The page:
Unions representing Disney’s cast members have recently won negotiations to raise the minimum hourly wage to $18 over the next few years, but immersion is still hard to maintain in today’s labor market. Dykes has experienced cracks in the façade in recent years. A few years ago, he and his family waited two hours for a bus operating within the “world” — an unheard-of delay. The employees he asked for help shrugged. Some services, he observes, might be outsourced to external vendors. He feels that the increased reliance on in-app payments, which require you to be on your phone a lot during your visit, have the effect of ripping you out of the fantasy and returning you to the real world.

Being a person is hard, even — perhaps especially — on vacation. Some of us (I’m trying to hold myself accountable here) do weird stuff on vacation where we try to prove ourselves to ourselves by overcoming obstacles — I’m thinking of the time I cried while trying to get our 1981 VW van out of a canyon in the snow. I’m realizing that it’s no more obvious why this would be fun than why Disney would be fun.

Good customer service is a rare and precious thing, but I think there’s more to Disney’s magic than this, and it has to do with the chance to recapture something that we all lose as we grow up. The sad truth is that most of us adults don’t have what you’d call “artistic experiences” very often. We like to be entertained, to be impressed — we like to feel rewarded for having good taste.

But children have artistic experiences all the time. Their imaginations are activated by stories, and they create entire worlds in their own minds out of the stories they’ve heard. J.R.R. Tolkien famously called this “the secondary world” — the creative, imaginary inner places that people inhabit, inspired by the stories they’ve watched and listened to. We lose access to the secondary world as we get older, and the world of stories ceases to be a home for us. It’s sad.

Remember when Disney movies were kind of scary? Back in the ’30s and ’40s, Disney animation brought fairy tales into American popular culture. In every culture, fairy tales are meant to teach children lessons of caution and morality, and early Disney was no different. Part of the magic of fairy tales, including early Disney, is the message that fear is part of life. Over the years, a relentless market logic has sanded down the scary parts of Disney fantasies, but they are the fairy tales we have and as stories, they are of huge importance. It’s easy to forget this as we age and our Disney touchstones become nothing more than Elsa dresses that our children refuse to take off and Moana songs that they refuse to stop singing.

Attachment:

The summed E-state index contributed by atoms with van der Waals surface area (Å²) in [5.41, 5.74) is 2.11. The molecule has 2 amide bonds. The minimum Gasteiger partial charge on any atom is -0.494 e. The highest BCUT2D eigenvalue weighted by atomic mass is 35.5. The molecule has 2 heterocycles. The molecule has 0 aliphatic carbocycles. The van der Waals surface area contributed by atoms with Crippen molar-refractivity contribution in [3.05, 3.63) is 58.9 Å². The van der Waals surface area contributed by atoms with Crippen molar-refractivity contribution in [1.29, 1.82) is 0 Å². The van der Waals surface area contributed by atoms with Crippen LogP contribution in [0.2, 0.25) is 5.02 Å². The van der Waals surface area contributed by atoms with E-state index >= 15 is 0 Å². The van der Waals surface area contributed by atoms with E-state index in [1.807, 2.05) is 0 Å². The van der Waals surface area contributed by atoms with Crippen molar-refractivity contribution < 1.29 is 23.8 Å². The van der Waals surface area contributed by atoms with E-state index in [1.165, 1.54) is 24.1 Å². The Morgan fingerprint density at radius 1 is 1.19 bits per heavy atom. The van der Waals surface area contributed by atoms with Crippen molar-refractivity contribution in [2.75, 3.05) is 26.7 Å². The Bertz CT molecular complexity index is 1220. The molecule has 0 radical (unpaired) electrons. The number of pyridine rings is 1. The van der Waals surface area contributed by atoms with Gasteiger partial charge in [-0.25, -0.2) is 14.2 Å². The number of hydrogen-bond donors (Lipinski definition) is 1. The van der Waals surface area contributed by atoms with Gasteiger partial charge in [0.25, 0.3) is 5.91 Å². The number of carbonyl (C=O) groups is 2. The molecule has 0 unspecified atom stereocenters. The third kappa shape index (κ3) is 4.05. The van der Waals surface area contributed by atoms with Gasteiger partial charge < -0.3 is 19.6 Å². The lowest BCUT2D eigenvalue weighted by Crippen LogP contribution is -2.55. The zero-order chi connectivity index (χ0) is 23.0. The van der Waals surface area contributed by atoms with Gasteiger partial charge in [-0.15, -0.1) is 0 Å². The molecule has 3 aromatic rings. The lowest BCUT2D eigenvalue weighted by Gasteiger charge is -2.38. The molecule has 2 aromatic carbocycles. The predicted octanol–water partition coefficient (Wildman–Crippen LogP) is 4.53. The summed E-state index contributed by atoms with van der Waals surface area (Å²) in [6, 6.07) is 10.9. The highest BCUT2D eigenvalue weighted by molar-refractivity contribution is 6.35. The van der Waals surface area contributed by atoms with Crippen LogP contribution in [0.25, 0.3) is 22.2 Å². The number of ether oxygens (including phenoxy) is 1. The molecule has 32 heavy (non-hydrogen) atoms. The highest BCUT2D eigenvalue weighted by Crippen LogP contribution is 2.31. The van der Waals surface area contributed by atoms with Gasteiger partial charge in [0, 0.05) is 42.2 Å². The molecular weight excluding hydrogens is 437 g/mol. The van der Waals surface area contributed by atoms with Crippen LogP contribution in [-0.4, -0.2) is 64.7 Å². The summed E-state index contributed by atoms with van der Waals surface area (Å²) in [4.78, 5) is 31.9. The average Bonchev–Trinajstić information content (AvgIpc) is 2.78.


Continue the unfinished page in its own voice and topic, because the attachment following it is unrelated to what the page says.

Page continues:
Adults who love visiting Disney — with or without kids — might be hearing a siren song pulling them toward a time when they fully lived inside the secondary world. This is nothing to laugh at. The passion to recapture lost time is one of the main artistic themes in history, and Disney has built temples to it. Because Disney is an adaptive corporate blob, the company has gamified the experience to appeal to contemporary pressures and tastes, but the main point remains the same.

The magic of living in a secondary world of stories is individualistic in a beautiful way. You’re the central character, and your emotional life really matters. We never forget that childhood experience because it is awesome. Disney gives some of that back to us. I’m beginning to think it takes emotional courage to own up to a yearning for this kind of magic.

Regardless, I’m sure I’ll never go to Disney, because I’m too cheap. If I ever have an extra $10,000 for vacation money, I’m spending it on a trip somewhere I can immerse myself in the local grocery-shopping culture, but that’s not everyone’s kink and I accept that. (But being sent to Disney on assignment, DFW-  or, more recently, Lauren Oyler–style? I wouldn’t hesitate.) I know my adult consciousness would focus more on the money-extraction infrastructure than on the customer-service infrastructure, and it would cloud my ability to travel back in time to my childhood secondary world. It’s a shame, because it sounds kind of fun — for real.

This story has been updated to correct pricing errors in the description of the Genie+ Pass.

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What Exactly Is the Magic of Disney World?